Second, some representatives proposed improving data sharing. Liu also called for open sharing of high-quality data, noting that China should open and share high-quality training data from various sectors at the national level to develop its AI industry. Cao Fei, CFO of Weibo, presented a proposal to promote the development of an AI data trading market to make it easier for Chinese firms to buy and sell the high-quality data necessary to develop leading AI models while protecting the rights of data subjects. She also called for accelerating and supporting the implementation of new rules governing cross-border data flows to promote cooperation on international projects.

Third, some participants proposed ideas for training AI talent. Lei Jun, CEO of Xiaomi, pointed out that the fast development of AI technologies creates massive needs for AI talents in all fields, and strengthening AI training would be a pivotal factor in facilitating continuous industrial advancement. Thus, Lei suggested including AI classes in the K-12 syllabus and opening more AI-relevant majors in universities. He also encouraged companies to collaborate with universities to help future workers adjust to the fast-changing AI landscape. Zhou Yuan, CEO of Zhihu, also offered suggestions for training AI talent. He called for better aligning vocational training options for skilled professionals with companies’ needs and suggested colleges for technical workers collaborate with companies to set their courses accordingly. Zhang Yunquan, a researcher at the Chinese Academy of Sciences, recognized the resource gap in AI education. He noted that high-quality courses, experienced professors, and advanced technologies are gathered in top universities and cities. He suggested building an educational platform for sharing resources and content about teaching AI that to more educational opportunities, including in rural areas. Like other representatives, he encouraged collaboration between companies and universities to develop AI knowledge for real-world scenarios.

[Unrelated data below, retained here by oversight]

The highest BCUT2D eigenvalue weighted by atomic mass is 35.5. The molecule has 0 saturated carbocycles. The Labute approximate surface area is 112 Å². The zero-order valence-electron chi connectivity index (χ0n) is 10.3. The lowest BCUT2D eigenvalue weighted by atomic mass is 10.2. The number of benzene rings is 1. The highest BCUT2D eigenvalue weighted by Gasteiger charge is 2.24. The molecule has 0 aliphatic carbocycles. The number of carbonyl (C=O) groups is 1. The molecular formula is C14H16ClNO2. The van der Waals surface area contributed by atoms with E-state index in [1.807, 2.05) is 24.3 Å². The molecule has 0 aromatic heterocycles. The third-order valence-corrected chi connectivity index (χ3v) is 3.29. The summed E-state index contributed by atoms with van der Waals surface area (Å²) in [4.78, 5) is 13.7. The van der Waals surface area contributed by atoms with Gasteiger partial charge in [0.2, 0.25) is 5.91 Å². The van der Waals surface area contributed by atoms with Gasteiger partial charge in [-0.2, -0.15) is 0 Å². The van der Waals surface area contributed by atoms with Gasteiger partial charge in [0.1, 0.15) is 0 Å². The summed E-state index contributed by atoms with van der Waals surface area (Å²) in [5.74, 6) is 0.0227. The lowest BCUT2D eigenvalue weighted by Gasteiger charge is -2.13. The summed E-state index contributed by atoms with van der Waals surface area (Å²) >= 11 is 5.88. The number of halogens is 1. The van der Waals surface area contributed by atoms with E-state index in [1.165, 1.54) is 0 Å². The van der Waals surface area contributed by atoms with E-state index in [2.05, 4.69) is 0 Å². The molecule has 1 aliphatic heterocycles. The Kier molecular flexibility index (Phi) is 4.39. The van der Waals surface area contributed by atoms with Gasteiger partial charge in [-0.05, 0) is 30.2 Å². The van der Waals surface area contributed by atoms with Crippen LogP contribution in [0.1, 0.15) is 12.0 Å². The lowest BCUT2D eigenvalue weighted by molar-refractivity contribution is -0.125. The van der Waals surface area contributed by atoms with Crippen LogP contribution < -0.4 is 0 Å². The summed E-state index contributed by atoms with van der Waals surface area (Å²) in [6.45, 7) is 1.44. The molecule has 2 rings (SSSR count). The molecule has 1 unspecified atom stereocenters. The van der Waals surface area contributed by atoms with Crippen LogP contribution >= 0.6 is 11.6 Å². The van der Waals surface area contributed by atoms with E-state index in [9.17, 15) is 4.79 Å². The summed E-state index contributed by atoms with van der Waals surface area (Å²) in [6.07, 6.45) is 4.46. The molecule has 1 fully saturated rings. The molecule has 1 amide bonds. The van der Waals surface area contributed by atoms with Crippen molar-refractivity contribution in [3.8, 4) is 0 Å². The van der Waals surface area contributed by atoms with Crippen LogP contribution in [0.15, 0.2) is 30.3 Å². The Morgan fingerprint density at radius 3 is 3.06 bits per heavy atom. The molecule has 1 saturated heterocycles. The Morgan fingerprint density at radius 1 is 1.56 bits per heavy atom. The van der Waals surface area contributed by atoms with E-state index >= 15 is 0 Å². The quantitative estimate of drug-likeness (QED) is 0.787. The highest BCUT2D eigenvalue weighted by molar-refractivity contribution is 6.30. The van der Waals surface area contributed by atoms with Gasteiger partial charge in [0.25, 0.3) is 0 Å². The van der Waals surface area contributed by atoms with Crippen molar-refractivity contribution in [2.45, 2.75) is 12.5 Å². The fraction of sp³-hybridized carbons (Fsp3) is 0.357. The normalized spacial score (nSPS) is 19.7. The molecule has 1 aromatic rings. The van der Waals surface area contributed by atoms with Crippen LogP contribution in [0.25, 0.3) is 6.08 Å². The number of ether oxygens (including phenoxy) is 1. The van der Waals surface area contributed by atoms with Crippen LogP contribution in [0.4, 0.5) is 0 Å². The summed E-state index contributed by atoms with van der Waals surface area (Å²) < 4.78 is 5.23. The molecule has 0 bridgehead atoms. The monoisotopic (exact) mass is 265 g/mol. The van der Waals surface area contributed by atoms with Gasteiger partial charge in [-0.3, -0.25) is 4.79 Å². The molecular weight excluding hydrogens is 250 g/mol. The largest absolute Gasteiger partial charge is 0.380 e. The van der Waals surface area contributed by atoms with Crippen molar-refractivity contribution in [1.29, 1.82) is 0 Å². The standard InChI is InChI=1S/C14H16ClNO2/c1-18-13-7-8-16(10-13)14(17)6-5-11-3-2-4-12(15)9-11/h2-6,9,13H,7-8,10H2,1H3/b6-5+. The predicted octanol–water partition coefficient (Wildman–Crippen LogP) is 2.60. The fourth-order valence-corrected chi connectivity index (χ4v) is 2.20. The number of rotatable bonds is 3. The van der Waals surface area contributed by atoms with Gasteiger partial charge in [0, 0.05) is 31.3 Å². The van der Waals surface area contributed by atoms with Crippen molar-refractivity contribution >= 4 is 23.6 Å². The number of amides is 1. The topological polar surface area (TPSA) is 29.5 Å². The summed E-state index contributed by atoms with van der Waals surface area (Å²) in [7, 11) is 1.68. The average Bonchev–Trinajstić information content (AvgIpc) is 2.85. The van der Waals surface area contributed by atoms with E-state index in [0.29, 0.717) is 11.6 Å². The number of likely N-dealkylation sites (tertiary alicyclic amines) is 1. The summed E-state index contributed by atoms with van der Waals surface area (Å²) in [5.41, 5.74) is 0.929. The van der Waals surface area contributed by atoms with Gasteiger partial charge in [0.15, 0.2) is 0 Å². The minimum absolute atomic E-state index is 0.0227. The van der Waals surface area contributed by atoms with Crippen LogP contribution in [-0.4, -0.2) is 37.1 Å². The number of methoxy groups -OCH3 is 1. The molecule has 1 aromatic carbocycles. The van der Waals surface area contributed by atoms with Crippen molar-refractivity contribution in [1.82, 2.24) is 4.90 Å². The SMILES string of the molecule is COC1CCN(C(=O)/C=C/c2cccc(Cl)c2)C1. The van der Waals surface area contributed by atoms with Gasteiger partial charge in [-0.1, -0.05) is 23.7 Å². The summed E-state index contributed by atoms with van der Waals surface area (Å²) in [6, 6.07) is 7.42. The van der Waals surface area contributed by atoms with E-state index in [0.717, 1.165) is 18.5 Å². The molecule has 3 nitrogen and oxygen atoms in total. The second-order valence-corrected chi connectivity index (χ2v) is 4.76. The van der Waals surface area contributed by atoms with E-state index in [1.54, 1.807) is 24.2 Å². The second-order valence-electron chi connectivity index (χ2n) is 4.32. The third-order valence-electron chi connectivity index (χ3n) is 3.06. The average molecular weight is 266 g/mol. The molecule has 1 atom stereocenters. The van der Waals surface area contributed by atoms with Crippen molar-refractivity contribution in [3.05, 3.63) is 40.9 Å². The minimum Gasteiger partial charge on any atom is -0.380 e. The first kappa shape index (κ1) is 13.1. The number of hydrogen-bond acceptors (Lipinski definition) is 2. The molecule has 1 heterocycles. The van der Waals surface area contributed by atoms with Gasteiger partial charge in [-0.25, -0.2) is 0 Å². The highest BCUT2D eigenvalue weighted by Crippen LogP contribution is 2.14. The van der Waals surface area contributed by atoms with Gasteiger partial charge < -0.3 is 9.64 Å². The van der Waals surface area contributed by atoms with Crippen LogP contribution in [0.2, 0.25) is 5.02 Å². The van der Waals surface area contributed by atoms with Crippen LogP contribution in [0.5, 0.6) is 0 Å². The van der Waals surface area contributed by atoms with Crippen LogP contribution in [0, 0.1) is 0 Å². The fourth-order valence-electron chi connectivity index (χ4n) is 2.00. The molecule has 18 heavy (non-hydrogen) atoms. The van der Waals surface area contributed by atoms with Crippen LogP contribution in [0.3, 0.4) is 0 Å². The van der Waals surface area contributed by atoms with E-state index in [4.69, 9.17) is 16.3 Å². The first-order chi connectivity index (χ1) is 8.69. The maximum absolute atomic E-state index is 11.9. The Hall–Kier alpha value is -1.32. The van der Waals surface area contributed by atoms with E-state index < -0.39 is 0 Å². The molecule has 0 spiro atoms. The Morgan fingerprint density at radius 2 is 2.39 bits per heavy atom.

Finally, some representatives focused on AI safety and oversight. Zhou Hongyi, CEO of 360 Group, pointed out that companies and local governments should pay attention to possible AI risks. Qi Xiangdong, CEO of QAX, suggested more focus on innovation around “AI+ Safety” and promoting “AI+ Safety” products in all industries. Zhang Yi, a partner at the law firm King & Wood Mallesons, advocated for moving forward with a new AI law as soon as possible that classifies AI algorithms by risk level and applies different regulatory measures for different levels. Zhou Yuan, CEO of Zhihu, proposed supervising and reviewing the data collection sources, processing methods, and compliance of large AI models, as well as conducting social impact and risk assessment for these to identify and address potential problems models in a timely manner.

The AI+ initiative is part of a history of prior efforts aimed at digital transformation of the Chinese economy. For example, the Government Work Report in 2015 proposed “Internet+” and in 2019 proposed “Smart+.” The “AI+” initiated announced this year reflects the global interest in AI and China’s focus on diligently putting AI technologies into practice. China’s attention in the past was primarily on developing the technology, and while it still seeks to lead the industry, it has signaled that 2024 will be “The Year of AI Application.”